A friend of mine contacted me recently to help him gear up for a keynote he was giving at a big industry conference. He was in search of “inspiration” or to use his words, “somethin’ to believe in.” (This friend is quite fond of quoting Poison, which is why we are friends). Because he is naturally a VERY talented presenter, he didn’t immediately open an old deck and “save as.” He knew how precious the audience’s time was, and wanted to use it well. I sent him a few of my favorite TED talks, a collection of “Greatest Hits” if you will, to help get him into the right space. Just in case it’s useful to you, I thought I’d share. Now for those of you saying, “But I’m not 'changing the world!' I’m presenting on our market strategy. How can watching TED clips possibly help me?” Excellent question. Here’s what you can glean from each of these fantastic speakers.
1) The Power of Self Deprecation : Dan Pink – For anyone who has to give presentations, one of the hardest things is to decide “where do I begin?” I love studying how people "launch" their talks, and I love how self deprecating and funny Mr. Pink is in his intro. We are more than willing to go with him on this journey because he has shown his own humanity, vulnerability – and that is the key to “connection.” No one likes a presenter who seems to know all the answers all the time. What we may think of as “having it together” may come across to the audience as “thinks he/she knows it all.” And really, who wants to spend time listening to some blowhard that knows everything? I also LOVE how wound up he gets as he makes his case. Dan Pink knows how to use his physical space as well… check out how he moves to punctuate each point. For him this is pure instinct, but for those of us who need to work on movement as we present, he is a damn good example to follow. (Another great example along these lines is Jamie Oliver delivering his TED Prize Wish.)
2) Data Doesn’t Have to Be Painful : Hans Rosling – If you are a TED junkie as I am, you’ve probably seen this talk more than once. Dr. Rosling takes a topic (infant mortality in developing nations) and makes it bearable, and incredibly interesting. His presentation of statistics shows that not only can stats be interesting, even the grimmest of topics can harness the power of humor. If Hans Rosling can bring this kind of energy to the double whammy of statistics (boring) and infant death (tragic), then what can you do with your stats? 3) Relevance is Everything : Jill Tarter – One of golden rules of presenting is this: Make the content relevant. Sounds obvious, but you would be shocked at how infrequently this happens. In this TED prize winning speech, Dr. Tarter makes the search for extraterrestrial life relevant to us, here and now. Ask yourself, “What do I need to say to make this content hit home for every single person in this room?” Dr. Tarter does this in spades, and in such a poetic, lyrical way. Combine that with a pitch perfect pace of delivery, and you have magic on stage.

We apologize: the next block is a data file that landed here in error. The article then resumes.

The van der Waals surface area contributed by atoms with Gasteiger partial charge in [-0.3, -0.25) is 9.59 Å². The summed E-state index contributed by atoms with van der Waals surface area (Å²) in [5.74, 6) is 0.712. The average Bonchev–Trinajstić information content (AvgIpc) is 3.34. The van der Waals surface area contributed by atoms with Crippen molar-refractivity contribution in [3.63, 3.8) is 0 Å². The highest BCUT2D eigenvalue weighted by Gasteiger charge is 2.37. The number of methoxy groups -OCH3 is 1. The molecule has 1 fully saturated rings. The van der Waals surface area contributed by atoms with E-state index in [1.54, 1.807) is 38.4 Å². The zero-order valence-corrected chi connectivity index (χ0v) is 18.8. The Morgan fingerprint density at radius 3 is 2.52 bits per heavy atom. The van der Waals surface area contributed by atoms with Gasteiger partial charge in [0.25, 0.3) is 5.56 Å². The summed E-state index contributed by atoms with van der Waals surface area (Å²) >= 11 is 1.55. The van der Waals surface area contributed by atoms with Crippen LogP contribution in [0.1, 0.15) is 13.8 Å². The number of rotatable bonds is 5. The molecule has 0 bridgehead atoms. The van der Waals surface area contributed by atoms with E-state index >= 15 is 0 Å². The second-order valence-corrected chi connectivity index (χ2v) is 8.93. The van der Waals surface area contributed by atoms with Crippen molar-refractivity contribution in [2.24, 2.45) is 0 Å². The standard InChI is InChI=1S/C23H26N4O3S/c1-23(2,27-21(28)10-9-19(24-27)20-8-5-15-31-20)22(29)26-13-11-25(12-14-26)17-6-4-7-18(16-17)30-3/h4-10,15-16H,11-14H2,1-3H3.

4) Push Your Audience : Sam Richards - You will either love this “Radical Empathy” experiment, or you will HATE it. Either way you slice it, this is storytelling at its best, and is a marvelous example of pushing an audience. Watch how he draws in the crowd. You could hear a pin drop. Ask yourself, “What might I say or do to push the audience into new territory? To make them lean forward? How can I create suspense and drama with this material?” And don’t tell me your material isn’t dramatic. Everything has tension, conflict, challenge. If it didn’t, you wouldn’t be working on it.
5) Humor as a Teaching Device : Sir Ken Robinson – What I love most about this talk is Robinson’s sense of humor. If you pay close attention, you will see that the rhythm of his content is this: Tell a funny story, then lay some BIG truth on the audience. Humor + Meaty Content. Repeat. The reason this is so powerful is that our brains love novelty. Humor is a form of novelty. (For those who aren’t funny, there are other options. Call me and we can discuss;). By starting each “big message” with a funny story, our brains snap back to attention if they’ve wandered. We are now ready to absorb a new piece of information. For those of you thinking, “I don’t have time for funny stories… I have too much content to deliver.” Well, here are your options: Deliver ALL of your content, and lose the audience OR deliver FEWER points, but make sure the audience GETS it. You decide which is waste of your time. *Important safety tip: “Novelty” or “Humor” has to be done in good taste. We are all adults here, so I’m sure you can decide what is ok and not ok.
The next time you get called to talk to a group, remember how precious that opportunity is and plan accordingly. Cross train. Don’t just think about the content from the narrow confines of your company, your department, your experiences. Get a taste of what is possible at a grand scale like TED, and then use that burst of creativity to do something in your own world. Godspeed, and let me know how it goes.